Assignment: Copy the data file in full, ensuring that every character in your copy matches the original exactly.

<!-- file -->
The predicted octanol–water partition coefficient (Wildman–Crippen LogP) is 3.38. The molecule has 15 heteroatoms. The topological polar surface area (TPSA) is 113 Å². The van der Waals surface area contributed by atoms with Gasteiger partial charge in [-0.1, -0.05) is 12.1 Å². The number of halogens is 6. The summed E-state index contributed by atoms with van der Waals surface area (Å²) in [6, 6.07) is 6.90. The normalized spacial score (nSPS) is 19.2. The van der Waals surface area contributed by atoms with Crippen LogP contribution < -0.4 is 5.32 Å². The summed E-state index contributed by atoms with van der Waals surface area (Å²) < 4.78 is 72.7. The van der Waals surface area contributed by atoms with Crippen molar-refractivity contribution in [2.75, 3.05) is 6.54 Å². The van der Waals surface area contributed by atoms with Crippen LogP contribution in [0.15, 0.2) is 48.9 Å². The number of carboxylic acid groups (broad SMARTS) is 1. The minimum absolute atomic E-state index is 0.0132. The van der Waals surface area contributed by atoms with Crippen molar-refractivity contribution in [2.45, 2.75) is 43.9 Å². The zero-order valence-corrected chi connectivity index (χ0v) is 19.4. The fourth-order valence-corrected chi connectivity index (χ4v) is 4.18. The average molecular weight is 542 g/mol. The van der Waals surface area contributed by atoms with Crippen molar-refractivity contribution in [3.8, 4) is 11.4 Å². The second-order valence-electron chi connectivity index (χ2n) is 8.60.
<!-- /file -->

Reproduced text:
The predicted octanol–water partition coefficient (Wildman–Crippen LogP) is 3.38. The molecule has 15 heteroatoms. The topological polar surface area (TPSA) is 113 Å². The van der Waals surface area contributed by atoms with Gasteiger partial charge in [-0.1, -0.05) is 12.1 Å². The number of halogens is 6. The summed E-state index contributed by atoms with van der Waals surface area (Å²) in [6, 6.07) is 6.90. The normalized spacial score (nSPS) is 19.2. The van der Waals surface area contributed by atoms with Crippen LogP contribution < -0.4 is 5.32 Å². The summed E-state index contributed by atoms with van der Waals surface area (Å²) < 4.78 is 72.7. The van der Waals surface area contributed by atoms with Crippen molar-refractivity contribution in [2.75, 3.05) is 6.54 Å². The van der Waals surface area contributed by atoms with Crippen LogP contribution in [0.15, 0.2) is 48.9 Å². The number of carboxylic acid groups (broad SMARTS) is 1. The minimum absolute atomic E-state index is 0.0132. The van der Waals surface area contributed by atoms with Crippen molar-refractivity contribution in [2.45, 2.75) is 43.9 Å². The zero-order valence-corrected chi connectivity index (χ0v) is 19.4. The fourth-order valence-corrected chi connectivity index (χ4v) is 4.18. The average molecular weight is 542 g/mol. The van der Waals surface area contributed by atoms with Crippen molar-refractivity contribution in [3.8, 4) is 11.4 Å². The second-order valence-electron chi connectivity index (χ2n) is 8.60.